Further research showed me that the Blumbergs migrated from Russian-occupied Poland in the 1890s but went firstly to England where they attempted to build a new life in London's East End, still well known today for its large Jewish population. Here the Blumbergs (who already had two children) had two more daughters which included Mike's grandmother.

My personal mission in Poland (when I had some free time from working) was therefore to try to find out a little bit more about the origins of the Blumberg family. My research included visiting the amazing Museum of Jewish History in Warsaw and also seeing the only remaining section of the wall of the Jewish Ghetto. I also visited the Jewish cemetery in Lodz and an old train station and museum close by at Radegast.

In the cemetery I quite randomly met an old Polish gentleman named Wlodzimierz Malek who is the author of several books of local history about the city of Lodz. One of his books is The Historical Jewish Cemetery in Lodz which contains pages of fantastic photographs of the tombs and monuments in the cemetery plus photos of the train station at Radegast. 

Below are some of my own photographs of Radegast, which was the station from which the Nazis transported tens of thousands of Jewish people from Lodz to the concentration camps of occupied Poland.           


Radegast train station at Lodz

The trucks used to transport Jewish families to their deaths

Every truck was packed full with innocent human beings

Part of the museum at Radegast is this recreated gas chamber and
chimney - a very powerful experience to walk through

Nie zabijaj - thou shalt not kill

An over powering sense of sadness and disbelief at human inhumanity
haunts this train and its carriages

The work and writing of Ernest Clephan Palmer

Whilst researching my sister-in-law Rachel Palmer's ancestry I came across the life and work of her Great Grandfather Ernest Clephan Palmer, a London based journalist and investigative author who set out to debunk fake spiritualists of the early 1900s. His mission brought him into the company of such notable personalities as Sherlock Holmes author Arthur Conan Doyle and the legendary escapologist, Harry Houdini.     

Ernest Palmer with the support of his friend Arthur Conan Doyle was involved in solving the Oscar Slater case. He was interested in psychical research and spiritualism, he was a friend of the psychical investigator Harry Price.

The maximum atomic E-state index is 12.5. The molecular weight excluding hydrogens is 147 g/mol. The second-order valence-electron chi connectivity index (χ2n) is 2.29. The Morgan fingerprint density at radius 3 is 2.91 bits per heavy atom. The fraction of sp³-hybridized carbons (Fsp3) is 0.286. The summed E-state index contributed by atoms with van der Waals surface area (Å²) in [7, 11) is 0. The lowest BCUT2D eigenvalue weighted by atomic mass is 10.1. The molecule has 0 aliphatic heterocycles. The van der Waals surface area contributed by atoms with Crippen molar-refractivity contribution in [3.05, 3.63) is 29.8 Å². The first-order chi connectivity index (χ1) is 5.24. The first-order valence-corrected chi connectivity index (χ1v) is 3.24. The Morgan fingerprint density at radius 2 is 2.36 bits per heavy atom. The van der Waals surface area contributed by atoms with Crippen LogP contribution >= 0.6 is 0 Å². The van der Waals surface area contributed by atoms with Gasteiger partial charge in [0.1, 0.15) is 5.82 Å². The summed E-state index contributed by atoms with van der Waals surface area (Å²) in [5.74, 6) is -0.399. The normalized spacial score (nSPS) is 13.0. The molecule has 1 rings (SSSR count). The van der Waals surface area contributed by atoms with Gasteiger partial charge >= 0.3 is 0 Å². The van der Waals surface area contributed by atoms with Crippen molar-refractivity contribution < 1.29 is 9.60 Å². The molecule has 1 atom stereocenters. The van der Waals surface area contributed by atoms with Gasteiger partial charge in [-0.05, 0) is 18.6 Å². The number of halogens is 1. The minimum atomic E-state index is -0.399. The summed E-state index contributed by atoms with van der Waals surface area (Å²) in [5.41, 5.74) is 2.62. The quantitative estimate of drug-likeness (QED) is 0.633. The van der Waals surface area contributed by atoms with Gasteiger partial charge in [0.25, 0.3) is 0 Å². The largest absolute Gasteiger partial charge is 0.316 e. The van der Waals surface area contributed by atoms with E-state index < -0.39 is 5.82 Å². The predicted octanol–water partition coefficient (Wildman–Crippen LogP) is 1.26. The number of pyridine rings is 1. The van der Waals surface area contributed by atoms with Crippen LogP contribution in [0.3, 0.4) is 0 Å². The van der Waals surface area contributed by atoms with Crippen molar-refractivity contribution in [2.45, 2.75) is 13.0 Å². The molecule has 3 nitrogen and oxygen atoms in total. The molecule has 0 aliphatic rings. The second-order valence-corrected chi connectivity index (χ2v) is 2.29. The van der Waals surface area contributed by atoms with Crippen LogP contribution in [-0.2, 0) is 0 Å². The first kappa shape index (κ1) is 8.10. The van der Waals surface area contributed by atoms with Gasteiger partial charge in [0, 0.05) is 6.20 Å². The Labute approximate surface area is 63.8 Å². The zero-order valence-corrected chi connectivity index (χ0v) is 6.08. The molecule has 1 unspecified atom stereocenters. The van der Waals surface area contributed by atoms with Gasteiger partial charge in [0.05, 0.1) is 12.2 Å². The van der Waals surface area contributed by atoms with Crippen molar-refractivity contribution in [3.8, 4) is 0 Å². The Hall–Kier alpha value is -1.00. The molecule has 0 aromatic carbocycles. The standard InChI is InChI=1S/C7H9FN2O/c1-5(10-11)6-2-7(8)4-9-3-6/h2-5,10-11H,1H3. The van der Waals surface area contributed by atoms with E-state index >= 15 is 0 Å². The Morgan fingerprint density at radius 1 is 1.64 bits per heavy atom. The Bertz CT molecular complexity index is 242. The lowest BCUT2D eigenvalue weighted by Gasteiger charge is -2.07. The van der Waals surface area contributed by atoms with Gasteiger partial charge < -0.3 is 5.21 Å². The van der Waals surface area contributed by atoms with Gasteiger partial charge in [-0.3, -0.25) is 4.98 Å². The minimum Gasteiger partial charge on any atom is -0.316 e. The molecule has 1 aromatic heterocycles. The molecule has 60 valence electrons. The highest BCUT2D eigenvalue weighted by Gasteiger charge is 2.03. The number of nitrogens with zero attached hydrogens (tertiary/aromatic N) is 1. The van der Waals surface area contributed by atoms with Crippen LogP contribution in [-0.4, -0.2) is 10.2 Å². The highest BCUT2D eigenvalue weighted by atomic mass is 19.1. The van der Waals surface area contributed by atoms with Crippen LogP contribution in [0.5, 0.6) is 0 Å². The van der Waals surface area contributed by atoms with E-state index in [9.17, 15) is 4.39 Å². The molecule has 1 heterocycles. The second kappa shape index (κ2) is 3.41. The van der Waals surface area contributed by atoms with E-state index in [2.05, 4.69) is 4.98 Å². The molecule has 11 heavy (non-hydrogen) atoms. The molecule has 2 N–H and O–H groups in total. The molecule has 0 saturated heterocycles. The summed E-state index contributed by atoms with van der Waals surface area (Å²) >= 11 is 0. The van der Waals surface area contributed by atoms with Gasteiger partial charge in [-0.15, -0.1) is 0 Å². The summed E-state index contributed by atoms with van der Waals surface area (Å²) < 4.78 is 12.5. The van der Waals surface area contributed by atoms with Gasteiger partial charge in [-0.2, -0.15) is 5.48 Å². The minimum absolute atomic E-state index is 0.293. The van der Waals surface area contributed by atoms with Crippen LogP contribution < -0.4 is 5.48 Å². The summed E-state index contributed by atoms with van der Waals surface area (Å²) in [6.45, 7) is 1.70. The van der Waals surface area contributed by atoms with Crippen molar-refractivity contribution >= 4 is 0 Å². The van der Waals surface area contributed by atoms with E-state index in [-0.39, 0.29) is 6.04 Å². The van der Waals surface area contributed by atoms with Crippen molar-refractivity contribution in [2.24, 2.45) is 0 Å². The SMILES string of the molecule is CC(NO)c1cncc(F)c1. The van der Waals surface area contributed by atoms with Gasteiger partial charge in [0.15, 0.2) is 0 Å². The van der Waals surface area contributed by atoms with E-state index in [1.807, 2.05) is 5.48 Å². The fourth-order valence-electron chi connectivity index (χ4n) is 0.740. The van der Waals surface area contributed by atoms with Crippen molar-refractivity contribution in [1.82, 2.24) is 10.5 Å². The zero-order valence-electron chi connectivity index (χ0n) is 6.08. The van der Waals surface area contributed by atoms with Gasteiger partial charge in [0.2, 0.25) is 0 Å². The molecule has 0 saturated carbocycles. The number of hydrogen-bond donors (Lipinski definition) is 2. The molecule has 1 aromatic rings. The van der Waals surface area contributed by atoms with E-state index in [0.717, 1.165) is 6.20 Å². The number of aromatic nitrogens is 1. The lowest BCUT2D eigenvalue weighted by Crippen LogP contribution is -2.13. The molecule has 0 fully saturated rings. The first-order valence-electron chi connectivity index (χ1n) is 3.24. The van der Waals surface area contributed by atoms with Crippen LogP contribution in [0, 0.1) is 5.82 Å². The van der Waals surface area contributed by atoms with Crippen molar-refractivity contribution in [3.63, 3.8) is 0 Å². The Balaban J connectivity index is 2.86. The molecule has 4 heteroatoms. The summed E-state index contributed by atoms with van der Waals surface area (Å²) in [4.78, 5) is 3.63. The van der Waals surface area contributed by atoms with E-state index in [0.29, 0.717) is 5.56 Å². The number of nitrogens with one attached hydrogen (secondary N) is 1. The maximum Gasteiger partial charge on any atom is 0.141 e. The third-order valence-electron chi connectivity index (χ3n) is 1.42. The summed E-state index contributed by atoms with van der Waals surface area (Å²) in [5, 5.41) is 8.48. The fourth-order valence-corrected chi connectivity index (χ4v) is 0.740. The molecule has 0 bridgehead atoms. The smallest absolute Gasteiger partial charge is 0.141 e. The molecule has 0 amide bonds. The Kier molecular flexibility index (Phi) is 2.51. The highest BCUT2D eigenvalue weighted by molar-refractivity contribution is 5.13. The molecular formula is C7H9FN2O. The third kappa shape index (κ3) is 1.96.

In his book The Riddle of Spiritualism (1927) Palmer carried out a serious investigation into the claims of spiritualism and came to the conclusion that most mediumship and phenomena observed in the séance is the result of fraud. However, he believed telepathy to explain some cases of mental mediumship. He wrote there is no scientific evidence for the spirit hypothesis in mediumship but there remained many unanswered questions and it would be precipitate to dismiss it entirely

One of the mediums who Ernest Palmer investigated was George Valiantine who claimed that spirits of the dead would speak during séances through a trumpet which floated around in a darkened room. On examination of the trumpet after the séance, Palmer discovered ‘a great deal of moisture’ inside the mouthpiece of the trumpet. Following  Palmer’s investigation, Valiantine was proved to be a fraud by the Scientific American who  tested his claims that the trumpet floated independently by secretly rigging his chair to an electric light in another room which lit up every time he stood up. During the test, the light signal was  activated every time there was trumpet activity, showing that Valiantine was leaving his chair under the cover of darkness to speak into the trumpet.
 
Arthur Conan Doyle
On another occasion Ernest Palmer’s friend and co-researcher, Harry Price, also caught out George Valiantine by showing that Italian words attributed to the spirit of the late composer Luigi Arditi during a séance were actually word-for-word matches lifted from an Italian phrase book.

It would be interesting to know more about the relationship between Ernest Palmer and Arthur Conan Doyle. The famous author of Sherlock Holmes was a longstanding believer in spiritualism, even falling out with the American magician Harry Houdini who performed illusions for Doyle in his home, explaining his own trickery to make the point that most magical phenomena was pure illusion. But Doyle refused to believe that Houdini’s illusions were tricks and not due to supernatural powers, even when the trickery was explained to him by the famous magician.